Wind Knocks Down 120-Foot Radio Tower on Top of Mountain in Maine

By B.N. Frank

Decades of research has already proven that exposure to radiation from all sources of radio frequency radiation (RF) is harmful.  This includes towers which can also collapse, fall down, as well as catch fire.

Fortunately this 120-foot tower in Maine only crumpled in half and nobody was hurt:

Wind speed was estimated at more than 100 mph Monday when the 120-foot communication tower atop the mountain in Carrabassett Valley was bent in half.


Spokeswoman Noelle Tuttle said the ski resort leases space on the 4,237-foot summit to other companies that own and operate a number of towers.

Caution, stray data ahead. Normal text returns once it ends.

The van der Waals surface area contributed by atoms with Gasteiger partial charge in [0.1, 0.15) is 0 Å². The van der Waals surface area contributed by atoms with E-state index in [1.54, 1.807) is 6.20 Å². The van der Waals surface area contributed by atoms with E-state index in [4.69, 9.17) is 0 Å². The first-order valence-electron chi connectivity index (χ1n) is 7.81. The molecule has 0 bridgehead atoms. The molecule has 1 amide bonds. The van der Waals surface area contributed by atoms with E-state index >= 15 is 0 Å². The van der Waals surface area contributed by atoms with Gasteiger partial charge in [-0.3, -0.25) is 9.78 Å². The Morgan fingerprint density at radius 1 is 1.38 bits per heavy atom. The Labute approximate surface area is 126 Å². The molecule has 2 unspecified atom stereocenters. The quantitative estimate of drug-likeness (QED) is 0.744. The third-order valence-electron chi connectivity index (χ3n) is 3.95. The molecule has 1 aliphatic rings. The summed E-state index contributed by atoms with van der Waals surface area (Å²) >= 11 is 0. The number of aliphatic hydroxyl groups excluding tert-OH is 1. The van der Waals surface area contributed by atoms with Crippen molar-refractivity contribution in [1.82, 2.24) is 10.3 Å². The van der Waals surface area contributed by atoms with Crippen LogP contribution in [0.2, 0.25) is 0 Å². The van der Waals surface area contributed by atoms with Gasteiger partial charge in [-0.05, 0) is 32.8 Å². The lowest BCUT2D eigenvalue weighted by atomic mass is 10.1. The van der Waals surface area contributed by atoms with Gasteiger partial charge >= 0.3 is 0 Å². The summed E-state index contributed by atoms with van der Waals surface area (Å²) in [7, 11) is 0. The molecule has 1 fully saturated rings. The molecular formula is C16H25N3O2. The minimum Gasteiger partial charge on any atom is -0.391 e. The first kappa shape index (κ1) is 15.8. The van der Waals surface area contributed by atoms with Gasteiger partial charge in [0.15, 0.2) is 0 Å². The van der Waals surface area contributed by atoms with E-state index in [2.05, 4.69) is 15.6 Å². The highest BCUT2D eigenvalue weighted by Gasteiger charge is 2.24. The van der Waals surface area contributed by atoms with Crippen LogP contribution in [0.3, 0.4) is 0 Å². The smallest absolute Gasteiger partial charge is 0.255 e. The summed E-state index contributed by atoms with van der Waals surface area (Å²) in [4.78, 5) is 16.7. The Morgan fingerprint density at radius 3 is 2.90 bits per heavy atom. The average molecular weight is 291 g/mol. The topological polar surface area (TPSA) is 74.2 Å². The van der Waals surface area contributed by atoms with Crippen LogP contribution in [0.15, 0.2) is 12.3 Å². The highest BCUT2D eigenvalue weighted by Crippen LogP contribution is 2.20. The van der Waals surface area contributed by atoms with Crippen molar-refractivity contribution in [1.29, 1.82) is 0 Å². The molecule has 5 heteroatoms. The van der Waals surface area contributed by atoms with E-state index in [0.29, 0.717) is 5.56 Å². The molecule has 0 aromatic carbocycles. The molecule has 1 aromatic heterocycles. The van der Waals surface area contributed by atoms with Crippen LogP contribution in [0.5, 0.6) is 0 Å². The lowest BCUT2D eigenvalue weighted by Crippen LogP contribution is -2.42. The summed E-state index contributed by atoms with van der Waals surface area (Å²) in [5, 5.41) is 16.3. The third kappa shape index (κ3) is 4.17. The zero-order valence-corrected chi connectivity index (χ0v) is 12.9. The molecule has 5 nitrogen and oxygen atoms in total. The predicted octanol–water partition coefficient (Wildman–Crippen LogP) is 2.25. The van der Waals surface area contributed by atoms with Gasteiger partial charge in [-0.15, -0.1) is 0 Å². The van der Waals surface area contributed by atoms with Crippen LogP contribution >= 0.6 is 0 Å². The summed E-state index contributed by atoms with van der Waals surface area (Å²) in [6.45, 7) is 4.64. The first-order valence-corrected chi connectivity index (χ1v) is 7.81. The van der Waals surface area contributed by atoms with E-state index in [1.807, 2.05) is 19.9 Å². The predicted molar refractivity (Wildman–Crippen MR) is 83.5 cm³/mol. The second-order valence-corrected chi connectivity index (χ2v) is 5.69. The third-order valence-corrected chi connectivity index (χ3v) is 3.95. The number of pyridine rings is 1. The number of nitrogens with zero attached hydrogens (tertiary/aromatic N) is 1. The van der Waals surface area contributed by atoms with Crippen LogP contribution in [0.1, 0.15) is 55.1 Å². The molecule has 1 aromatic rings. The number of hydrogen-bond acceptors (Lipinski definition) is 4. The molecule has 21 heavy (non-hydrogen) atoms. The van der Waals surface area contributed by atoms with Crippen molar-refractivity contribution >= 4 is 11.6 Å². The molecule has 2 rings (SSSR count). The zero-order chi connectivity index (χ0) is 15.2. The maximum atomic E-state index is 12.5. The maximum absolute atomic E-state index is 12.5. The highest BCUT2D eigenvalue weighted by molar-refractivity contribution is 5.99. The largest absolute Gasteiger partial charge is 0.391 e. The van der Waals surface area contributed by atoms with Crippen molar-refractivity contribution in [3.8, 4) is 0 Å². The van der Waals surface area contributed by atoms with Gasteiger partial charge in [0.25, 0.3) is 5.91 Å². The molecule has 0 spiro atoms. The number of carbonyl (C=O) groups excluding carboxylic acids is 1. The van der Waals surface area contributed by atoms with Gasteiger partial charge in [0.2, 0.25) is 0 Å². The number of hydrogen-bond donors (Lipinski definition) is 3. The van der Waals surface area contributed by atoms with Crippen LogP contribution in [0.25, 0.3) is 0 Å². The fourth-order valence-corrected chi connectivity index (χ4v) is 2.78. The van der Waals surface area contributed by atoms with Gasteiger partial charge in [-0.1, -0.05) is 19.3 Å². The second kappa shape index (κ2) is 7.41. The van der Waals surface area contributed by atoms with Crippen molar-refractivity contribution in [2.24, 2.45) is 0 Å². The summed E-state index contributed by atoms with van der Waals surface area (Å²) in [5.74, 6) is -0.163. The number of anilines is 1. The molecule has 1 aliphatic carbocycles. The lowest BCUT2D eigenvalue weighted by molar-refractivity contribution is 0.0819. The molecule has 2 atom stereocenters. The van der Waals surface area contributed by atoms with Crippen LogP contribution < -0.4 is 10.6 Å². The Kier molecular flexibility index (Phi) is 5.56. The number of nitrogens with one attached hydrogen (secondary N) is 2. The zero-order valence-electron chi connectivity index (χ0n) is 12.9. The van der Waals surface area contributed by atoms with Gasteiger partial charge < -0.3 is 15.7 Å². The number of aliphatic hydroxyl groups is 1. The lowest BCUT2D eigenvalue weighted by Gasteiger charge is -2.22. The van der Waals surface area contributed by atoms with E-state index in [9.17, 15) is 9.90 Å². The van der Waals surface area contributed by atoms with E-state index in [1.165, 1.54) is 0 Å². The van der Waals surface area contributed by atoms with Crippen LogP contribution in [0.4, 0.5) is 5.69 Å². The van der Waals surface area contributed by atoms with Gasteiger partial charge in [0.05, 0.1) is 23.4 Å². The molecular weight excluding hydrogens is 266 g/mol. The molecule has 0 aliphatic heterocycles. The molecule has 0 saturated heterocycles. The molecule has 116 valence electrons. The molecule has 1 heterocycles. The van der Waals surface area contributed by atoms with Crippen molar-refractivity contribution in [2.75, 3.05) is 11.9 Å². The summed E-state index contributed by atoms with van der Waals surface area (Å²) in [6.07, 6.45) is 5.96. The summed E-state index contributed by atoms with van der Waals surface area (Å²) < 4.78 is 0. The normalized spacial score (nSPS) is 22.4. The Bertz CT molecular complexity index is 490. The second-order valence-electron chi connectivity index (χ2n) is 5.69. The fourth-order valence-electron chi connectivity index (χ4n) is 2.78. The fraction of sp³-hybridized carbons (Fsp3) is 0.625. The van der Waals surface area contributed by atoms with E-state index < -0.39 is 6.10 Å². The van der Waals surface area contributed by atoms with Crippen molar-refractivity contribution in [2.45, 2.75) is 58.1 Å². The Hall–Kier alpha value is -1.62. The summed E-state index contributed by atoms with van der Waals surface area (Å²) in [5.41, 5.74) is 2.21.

The tower that was toppled Monday is owned by Somerset Telephone Co., which does business as TDS Telecom, according to corporate spokeswoman DeAnne Boegli in Madison, Wisconsin.

The anemometer used to measure wind on the mountain speed broke Monday but Ethan Austin, director of marketing at Sugarloaf, said staff estimated wind speed to be more than 100 mph.

Fortunately this won’t affect operation at the ski resort.

Sugarloaf doesn’t own or operate any of the communication towers on our summit – we lease space out to various companies who manage a number of towers. We don’t use them in any operational capacity, so this shouldn’t affect mountain operations in any noticeable way.

On the bright side, anyone visiting or living nearby won’t be getting exposed to 24/7 radiation from the tower while it’s being repaired.  Enjoy the reprieve.

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